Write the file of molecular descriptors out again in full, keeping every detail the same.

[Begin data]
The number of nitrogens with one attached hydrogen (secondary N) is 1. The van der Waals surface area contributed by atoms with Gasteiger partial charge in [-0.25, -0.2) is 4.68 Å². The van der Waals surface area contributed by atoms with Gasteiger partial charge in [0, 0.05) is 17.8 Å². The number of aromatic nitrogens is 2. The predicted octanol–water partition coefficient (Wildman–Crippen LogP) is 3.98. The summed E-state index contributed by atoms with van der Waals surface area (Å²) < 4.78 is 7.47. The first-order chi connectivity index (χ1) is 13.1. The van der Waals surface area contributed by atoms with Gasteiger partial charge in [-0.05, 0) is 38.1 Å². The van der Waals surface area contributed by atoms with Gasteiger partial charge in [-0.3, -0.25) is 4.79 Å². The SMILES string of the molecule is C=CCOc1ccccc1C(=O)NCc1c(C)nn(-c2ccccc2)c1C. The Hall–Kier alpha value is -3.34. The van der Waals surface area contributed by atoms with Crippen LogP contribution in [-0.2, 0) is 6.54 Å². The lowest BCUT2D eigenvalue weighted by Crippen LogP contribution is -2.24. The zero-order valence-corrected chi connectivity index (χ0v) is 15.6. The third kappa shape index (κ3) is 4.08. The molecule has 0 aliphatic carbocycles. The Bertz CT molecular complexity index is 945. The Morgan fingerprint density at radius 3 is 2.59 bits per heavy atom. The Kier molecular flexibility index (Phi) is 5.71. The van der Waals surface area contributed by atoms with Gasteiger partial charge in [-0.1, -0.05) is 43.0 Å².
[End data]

The number of nitrogens with one attached hydrogen (secondary N) is 1. The van der Waals surface area contributed by atoms with Gasteiger partial charge in [-0.25, -0.2) is 4.68 Å². The van der Waals surface area contributed by atoms with Gasteiger partial charge in [0, 0.05) is 17.8 Å². The number of aromatic nitrogens is 2. The predicted octanol–water partition coefficient (Wildman–Crippen LogP) is 3.98. The summed E-state index contributed by atoms with van der Waals surface area (Å²) < 4.78 is 7.47. The first-order chi connectivity index (χ1) is 13.1. The van der Waals surface area contributed by atoms with Gasteiger partial charge in [-0.05, 0) is 38.1 Å². The van der Waals surface area contributed by atoms with Gasteiger partial charge in [-0.3, -0.25) is 4.79 Å². The SMILES string of the molecule is C=CCOc1ccccc1C(=O)NCc1c(C)nn(-c2ccccc2)c1C. The Hall–Kier alpha value is -3.34. The van der Waals surface area contributed by atoms with Crippen LogP contribution in [-0.2, 0) is 6.54 Å². The lowest BCUT2D eigenvalue weighted by Crippen LogP contribution is -2.24. The zero-order valence-corrected chi connectivity index (χ0v) is 15.6. The third kappa shape index (κ3) is 4.08. The molecule has 0 aliphatic carbocycles. The Bertz CT molecular complexity index is 945. The Morgan fingerprint density at radius 3 is 2.59 bits per heavy atom. The Kier molecular flexibility index (Phi) is 5.71. The van der Waals surface area contributed by atoms with Gasteiger partial charge in [-0.1, -0.05) is 43.0 Å².